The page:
My schooling and growing days has been quite close with my Muslim friends. As we were staying very near to a Muslim locality, close to a mosque, and Madrasa. Second, my job in the Middle East countries. These two digressed environments had given me quite an insight of Ramzan. I still remember Abu Baux uncle of Suthahat (a locality in Cuttack) explaining the values of Ramzan. But when I was in Doha – I came across a new terminology – “Ramadan Kareem” popular among the neo elite Muslims. This was basically the Saudi influence and the petro-dollar influence which travelled across the world with the expatriate from the ‘80s.
In the contemporary times fuelled by social media platforms – Ramzan/Ramadan has totally taken a different approach. It has taken commercial dimensions, with super markets / malls coming with special aisles, marketing & advertisement honchos coming with campaigns, special sales and offers for ‘Eid’. The COVID 19, lockdown has bought a sudden stop to this extravaganza this year. What and how the next ‘Eid’ is going to be nobody knows.
Sepia Tone (flash back) of Ramzan
The simplicity of ‘Rozas’ without much hype of ‘Eid’ was what we enjoyed. The sighting of the moon was eagerly waited for the goodies to come in after the month of Ramzan fasting – ‘Eid’. Its approach as always was televised by Delhi Doordarshan – when Salma Sultana, with her dimpled smile announcing the sight of the moon.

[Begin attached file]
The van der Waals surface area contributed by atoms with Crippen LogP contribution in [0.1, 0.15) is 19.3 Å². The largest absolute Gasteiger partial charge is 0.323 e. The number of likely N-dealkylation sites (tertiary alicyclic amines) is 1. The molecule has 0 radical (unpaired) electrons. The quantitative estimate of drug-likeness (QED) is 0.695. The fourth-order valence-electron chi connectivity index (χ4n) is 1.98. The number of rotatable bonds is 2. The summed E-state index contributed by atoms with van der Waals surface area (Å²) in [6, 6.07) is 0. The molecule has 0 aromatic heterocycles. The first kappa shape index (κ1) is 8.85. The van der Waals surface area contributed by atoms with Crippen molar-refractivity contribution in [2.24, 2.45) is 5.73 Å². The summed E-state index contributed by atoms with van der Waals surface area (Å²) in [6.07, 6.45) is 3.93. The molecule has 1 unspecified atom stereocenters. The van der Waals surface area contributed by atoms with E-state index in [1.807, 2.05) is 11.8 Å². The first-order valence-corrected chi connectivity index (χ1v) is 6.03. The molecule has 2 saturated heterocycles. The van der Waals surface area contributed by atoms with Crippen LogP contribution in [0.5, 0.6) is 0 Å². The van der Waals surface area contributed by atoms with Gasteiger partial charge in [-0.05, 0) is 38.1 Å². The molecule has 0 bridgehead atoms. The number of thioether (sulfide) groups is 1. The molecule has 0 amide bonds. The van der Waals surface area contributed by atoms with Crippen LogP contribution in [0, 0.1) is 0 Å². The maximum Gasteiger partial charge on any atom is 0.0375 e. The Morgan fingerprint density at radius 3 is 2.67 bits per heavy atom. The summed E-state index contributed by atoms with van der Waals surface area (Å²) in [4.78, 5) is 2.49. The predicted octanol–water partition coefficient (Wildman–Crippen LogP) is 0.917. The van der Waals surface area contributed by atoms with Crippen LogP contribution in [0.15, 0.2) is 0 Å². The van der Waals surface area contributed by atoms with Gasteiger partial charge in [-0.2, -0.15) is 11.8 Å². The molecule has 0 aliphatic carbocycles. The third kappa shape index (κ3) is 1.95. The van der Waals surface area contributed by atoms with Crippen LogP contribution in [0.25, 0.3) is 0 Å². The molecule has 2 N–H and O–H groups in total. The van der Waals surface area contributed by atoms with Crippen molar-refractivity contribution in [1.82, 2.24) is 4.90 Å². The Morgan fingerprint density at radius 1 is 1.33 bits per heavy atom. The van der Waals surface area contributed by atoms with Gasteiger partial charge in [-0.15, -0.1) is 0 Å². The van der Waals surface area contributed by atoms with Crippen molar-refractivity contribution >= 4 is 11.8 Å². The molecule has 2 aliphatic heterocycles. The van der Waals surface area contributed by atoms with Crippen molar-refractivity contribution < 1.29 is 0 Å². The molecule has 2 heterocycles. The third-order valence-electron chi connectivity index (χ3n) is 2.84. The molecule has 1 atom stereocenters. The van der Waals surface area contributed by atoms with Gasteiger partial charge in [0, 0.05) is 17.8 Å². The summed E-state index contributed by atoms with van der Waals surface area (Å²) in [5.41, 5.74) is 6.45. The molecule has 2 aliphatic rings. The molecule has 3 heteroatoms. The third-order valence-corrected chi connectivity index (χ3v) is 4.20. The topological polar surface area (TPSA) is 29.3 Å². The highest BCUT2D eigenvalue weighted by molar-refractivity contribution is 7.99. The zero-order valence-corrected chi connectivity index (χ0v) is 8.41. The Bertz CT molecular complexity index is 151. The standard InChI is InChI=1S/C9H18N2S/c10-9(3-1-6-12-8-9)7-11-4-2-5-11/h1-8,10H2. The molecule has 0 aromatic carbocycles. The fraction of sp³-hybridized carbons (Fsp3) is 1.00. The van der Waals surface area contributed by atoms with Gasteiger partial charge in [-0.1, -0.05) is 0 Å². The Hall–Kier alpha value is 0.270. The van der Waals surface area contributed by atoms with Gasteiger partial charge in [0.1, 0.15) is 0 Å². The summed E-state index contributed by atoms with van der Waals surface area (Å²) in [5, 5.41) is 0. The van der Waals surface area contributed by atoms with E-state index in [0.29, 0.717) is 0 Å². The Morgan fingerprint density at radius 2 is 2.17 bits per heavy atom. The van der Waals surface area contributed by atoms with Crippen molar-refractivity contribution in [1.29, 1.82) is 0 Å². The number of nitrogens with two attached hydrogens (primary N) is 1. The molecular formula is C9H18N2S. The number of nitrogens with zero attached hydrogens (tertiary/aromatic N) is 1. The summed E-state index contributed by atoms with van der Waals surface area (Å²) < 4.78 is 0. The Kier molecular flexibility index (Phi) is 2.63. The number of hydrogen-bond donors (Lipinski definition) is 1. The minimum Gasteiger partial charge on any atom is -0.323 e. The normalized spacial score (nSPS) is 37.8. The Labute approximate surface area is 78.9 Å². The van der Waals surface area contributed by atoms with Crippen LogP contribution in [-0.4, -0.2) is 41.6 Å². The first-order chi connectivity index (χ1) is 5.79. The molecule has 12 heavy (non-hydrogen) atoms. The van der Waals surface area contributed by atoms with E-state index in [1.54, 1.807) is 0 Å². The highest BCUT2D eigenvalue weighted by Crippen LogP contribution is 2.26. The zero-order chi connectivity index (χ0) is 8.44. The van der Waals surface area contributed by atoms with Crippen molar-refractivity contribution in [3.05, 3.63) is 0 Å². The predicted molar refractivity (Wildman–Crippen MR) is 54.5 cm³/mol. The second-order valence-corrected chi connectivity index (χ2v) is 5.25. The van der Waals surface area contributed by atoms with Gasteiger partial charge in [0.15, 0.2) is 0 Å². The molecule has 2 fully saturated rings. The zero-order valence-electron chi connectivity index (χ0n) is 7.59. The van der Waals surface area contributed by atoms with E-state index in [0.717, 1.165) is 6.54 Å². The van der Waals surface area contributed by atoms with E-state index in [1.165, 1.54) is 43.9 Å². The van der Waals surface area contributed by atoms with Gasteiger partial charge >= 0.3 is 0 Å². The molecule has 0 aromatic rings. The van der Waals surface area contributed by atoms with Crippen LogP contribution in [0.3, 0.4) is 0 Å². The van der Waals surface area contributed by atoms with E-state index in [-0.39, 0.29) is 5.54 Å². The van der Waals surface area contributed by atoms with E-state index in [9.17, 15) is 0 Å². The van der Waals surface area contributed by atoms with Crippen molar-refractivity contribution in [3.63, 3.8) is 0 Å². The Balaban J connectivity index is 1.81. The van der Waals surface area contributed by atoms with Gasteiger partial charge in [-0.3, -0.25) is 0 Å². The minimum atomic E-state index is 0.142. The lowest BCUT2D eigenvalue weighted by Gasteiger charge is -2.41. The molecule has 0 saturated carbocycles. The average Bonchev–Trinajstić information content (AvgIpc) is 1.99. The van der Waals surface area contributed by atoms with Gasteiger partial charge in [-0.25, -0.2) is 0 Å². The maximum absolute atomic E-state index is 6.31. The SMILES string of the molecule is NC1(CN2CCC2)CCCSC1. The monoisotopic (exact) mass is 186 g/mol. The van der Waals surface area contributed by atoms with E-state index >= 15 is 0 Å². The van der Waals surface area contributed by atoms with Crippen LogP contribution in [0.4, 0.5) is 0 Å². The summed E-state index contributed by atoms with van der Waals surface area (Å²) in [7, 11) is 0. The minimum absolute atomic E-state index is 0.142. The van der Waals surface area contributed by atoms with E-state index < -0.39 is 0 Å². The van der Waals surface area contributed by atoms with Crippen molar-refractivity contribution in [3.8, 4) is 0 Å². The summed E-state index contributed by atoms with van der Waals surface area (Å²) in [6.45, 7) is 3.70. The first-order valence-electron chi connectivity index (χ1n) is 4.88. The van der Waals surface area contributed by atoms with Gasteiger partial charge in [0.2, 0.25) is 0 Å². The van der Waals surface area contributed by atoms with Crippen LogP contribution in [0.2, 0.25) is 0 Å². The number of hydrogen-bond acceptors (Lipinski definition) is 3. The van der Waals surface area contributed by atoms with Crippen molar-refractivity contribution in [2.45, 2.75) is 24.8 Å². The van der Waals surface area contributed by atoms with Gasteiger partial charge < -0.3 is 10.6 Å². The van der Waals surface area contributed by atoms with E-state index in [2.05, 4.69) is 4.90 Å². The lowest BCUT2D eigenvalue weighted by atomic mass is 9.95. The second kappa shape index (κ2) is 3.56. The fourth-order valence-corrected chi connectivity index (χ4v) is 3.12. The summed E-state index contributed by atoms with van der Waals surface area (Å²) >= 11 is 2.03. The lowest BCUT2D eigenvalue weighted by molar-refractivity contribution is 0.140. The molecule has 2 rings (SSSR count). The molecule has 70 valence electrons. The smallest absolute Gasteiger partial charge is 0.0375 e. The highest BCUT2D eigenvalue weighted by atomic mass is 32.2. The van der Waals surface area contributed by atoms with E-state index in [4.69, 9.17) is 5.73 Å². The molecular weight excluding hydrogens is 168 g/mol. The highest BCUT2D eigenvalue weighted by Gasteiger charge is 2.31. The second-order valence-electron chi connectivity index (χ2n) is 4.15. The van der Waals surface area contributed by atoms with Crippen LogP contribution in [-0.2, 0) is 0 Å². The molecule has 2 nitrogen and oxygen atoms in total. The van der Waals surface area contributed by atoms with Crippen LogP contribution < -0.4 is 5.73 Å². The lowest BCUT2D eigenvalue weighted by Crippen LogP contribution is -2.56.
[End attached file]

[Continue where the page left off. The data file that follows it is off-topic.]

During the special month: alarms would be set, people would get up (or be woken up by harassed parents), eat simple ‘sehri’, (fasting during Ramzan includes ‘sehri’ and ‘iftar’; sehri is a pre-dawn meal, – which includes dates, fruits, milk and sweet vermicelli is consumed early in the morning before the ‘fajr’ prayer and go back to sleep and then proceed to their respective offices, schools and colleges. In the evenings, the family would gather for an extensive iftar – (people observe fast for the whole day and break it with iftar, with dates) followed by an ample dinner where one or two family favourites would invariably be cooked. Today every one of them are having a normal routine while fasting and making time for prayers which they used to follow.
Normalcy of Ramzan which seemed lost is back with its purpose. Foods are prepared and sent to the mosques for the ‘Imams’ and spiritual leaders. Foods are shared with the neighbours, friends and occasionally invited for the ‘Iftar’. This is the very heart of Ramzan sharing of foods with strangers and family.
Now we observe food packets of daily needs are given to those at the fringes of acute poverty- the widows, the local vendors whose business has come to a grinding stop, out of work auto drivers, persons living in dire straits. This is what we had seen with S Zaullah of Buxi Bazar and other affluent families doing it. This is back which we had seen. The normalcy which we see today without any hype or grand gesture of piety is remarkable today.
By: Satyanarayan Mohapatra
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